Back on the High Dive After Surgery for Rare Joint Condition

Jaiden with medal

Reverse dives are not for the faint of heart. With reverse dives, you face forward on the board, jump up, and flip backward. A natural fear is hitting the back of your head on the board.

If that’s not daunting enough, imagine doing it at 10 meters, or 32 feet, above the water. It takes guts, composure, and calm, which 15-year-old Jaiden Lynch has in spades.

“Her coaches say she’s cool as a cucumber. It’s incredible to watch this easygoing, nice kid become a fierce competitor,” says Chelsea Lynch, Jaiden’s mom.

Jaiden’s bravery was recently rewarded with a silver medal at both the U.S. Junior Nationals and the Junior Pan American Diving Championships. Impressively, she won those medals as a 15-year-old competing in the 18-and-under category. She then qualified to represent the United States at the Junior Worlds in Ukraine.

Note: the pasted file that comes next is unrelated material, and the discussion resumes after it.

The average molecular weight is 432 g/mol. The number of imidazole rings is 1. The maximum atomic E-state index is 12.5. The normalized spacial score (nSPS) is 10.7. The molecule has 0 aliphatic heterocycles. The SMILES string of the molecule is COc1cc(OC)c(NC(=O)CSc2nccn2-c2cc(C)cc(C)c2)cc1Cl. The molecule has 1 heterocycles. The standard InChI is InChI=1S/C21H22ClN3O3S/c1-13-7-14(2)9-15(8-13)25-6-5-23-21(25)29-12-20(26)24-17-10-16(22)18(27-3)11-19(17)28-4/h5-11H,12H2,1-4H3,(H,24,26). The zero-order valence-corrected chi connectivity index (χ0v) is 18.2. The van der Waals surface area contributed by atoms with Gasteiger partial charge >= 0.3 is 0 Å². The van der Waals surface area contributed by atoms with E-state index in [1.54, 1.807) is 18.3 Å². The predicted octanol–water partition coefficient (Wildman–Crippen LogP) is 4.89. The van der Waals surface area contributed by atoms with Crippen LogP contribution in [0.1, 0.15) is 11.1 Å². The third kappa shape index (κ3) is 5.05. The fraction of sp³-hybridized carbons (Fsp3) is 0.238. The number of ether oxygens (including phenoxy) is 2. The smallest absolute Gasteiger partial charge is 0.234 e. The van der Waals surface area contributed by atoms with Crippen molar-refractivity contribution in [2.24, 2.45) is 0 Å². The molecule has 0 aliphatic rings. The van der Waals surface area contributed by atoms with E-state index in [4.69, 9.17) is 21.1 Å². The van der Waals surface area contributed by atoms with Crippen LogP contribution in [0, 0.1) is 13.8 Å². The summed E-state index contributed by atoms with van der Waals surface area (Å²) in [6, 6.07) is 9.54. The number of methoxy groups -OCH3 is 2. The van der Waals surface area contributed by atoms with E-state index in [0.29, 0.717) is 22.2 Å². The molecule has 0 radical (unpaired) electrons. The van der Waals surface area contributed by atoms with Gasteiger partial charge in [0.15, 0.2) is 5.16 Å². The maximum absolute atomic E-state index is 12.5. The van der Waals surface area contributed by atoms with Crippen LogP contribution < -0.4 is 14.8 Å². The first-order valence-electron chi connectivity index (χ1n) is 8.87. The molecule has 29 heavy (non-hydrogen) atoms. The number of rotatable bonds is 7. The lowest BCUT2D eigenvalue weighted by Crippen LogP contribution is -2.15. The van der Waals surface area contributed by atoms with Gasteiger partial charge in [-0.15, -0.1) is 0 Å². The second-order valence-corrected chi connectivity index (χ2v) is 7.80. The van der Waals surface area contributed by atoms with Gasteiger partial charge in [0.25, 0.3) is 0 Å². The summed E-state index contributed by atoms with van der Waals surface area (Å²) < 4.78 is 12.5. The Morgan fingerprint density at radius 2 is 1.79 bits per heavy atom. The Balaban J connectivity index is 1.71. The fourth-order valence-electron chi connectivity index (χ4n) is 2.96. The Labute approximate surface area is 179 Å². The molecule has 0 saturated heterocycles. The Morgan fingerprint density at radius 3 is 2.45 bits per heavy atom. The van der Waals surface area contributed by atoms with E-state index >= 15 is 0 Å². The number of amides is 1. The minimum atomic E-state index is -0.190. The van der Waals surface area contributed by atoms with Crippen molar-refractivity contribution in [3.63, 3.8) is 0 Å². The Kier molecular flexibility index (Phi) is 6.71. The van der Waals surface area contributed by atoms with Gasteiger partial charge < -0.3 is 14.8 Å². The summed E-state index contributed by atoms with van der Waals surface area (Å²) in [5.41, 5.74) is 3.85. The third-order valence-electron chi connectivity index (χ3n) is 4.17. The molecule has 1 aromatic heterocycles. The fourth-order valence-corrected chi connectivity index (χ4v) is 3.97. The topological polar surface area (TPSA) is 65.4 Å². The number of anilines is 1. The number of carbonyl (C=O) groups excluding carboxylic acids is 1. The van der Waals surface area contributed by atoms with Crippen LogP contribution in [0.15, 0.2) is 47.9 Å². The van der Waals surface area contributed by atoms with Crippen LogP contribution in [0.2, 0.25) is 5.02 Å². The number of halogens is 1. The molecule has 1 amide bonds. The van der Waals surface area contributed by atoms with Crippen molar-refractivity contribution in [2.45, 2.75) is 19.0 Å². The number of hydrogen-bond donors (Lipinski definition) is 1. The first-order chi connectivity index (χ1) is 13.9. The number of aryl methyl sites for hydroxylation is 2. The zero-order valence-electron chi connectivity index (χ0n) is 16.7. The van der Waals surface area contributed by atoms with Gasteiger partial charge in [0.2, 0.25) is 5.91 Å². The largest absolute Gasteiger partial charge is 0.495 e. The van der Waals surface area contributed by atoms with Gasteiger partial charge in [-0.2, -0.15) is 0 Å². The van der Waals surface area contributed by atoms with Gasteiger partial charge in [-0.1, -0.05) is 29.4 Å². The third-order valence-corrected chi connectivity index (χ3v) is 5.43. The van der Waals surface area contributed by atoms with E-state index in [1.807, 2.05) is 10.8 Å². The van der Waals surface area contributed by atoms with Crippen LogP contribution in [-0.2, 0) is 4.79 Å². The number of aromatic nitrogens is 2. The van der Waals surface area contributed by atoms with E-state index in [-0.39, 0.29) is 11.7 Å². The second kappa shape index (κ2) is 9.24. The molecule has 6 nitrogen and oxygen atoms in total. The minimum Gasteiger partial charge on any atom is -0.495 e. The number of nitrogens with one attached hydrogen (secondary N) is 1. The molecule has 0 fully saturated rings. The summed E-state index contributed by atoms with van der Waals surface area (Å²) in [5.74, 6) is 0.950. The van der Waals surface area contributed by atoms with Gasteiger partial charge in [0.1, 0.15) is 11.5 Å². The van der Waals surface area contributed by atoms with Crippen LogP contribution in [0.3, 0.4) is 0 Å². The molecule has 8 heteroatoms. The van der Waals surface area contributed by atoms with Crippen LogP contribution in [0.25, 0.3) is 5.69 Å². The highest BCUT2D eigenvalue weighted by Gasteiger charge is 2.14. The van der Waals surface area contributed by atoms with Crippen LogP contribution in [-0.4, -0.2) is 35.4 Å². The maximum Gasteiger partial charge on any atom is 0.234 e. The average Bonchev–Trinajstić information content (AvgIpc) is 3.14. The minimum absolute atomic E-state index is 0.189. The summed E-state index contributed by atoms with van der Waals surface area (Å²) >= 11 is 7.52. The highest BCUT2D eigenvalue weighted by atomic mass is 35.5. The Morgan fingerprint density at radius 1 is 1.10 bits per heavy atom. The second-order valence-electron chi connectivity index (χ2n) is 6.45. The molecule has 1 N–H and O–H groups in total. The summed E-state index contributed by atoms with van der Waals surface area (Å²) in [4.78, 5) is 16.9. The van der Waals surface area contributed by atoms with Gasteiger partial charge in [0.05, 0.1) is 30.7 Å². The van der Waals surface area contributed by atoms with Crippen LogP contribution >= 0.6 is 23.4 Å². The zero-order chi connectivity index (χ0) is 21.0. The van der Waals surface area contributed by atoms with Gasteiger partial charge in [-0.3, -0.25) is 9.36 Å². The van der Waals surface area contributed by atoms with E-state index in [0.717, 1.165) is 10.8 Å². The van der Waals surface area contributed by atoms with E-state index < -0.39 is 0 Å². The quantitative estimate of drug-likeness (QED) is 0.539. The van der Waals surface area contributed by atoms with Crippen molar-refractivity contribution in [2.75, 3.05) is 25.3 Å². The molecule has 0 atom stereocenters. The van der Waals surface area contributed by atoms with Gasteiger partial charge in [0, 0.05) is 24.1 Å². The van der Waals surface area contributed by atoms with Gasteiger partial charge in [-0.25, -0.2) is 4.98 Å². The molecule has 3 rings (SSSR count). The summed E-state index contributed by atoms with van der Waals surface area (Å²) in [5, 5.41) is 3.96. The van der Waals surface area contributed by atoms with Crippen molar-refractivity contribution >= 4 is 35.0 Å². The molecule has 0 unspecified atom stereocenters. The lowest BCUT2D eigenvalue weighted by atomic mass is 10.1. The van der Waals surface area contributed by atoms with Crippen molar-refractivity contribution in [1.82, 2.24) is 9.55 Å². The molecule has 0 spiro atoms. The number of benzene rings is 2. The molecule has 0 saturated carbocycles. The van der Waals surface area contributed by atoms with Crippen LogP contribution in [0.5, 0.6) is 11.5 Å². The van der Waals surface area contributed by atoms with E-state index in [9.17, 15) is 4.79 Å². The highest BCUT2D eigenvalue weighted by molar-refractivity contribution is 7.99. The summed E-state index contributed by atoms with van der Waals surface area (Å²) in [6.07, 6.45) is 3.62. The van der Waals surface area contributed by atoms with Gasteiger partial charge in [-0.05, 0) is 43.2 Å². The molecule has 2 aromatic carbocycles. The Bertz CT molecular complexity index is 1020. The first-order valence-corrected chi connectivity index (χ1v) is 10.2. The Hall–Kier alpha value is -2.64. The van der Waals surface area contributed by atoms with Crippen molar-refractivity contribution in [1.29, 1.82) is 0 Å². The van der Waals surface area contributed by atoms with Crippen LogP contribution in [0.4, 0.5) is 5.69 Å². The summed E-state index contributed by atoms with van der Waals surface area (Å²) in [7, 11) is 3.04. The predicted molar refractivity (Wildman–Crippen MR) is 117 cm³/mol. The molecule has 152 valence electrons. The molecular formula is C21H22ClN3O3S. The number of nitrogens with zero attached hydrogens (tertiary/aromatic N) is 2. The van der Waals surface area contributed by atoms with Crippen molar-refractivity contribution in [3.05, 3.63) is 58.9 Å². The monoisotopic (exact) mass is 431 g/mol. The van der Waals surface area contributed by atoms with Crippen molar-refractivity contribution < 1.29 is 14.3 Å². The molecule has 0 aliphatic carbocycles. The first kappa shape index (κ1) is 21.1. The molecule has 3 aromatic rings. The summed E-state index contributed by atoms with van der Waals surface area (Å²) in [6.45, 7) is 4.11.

After powering through elbow pain due to osteochondritis dissecans, Jaiden got help from Stanford experts.

“My reverse two-and-a-half on the 10-meter board is doing well in competition. It’s really pretty to watch, with consistent tucks,” Jaiden says.

For three years, Jaiden powered through discomfort in her elbow before receiving minimally invasive surgery at Stanford Medicine Children’s Health. Her elbow would become stiff, making it hard to hold her arms overhead when she dove, or it would catch and really hurt.

“My hometown doctors thought it would heal on its own, but eventually the pain became unmanageable. At nationals in 2019, I would cry every day because it hurt so bad, but I forced my way through the competition,” Jaiden says.

She was diagnosed with osteochondritis dissecans (OCD), a rare joint condition that can occur in young athletes, often in the knee or elbow. Due to lack of blood flow, bone underneath the cartilage in the joint can die and break lose, causing pain.

“Jaiden had two free bodies of bone inside her joint that needed to be removed during minimally invasive surgery that’s performed via three or four quarter-inch incisions. I also made needle-hole penetrations to stimulate blood flow and healing,” says Kevin Shea, MD, director of the Sports Medicine Program, a part of the Children’s Orthopedic and Sports Medicine Center at Stanford Medicine Children’s Health.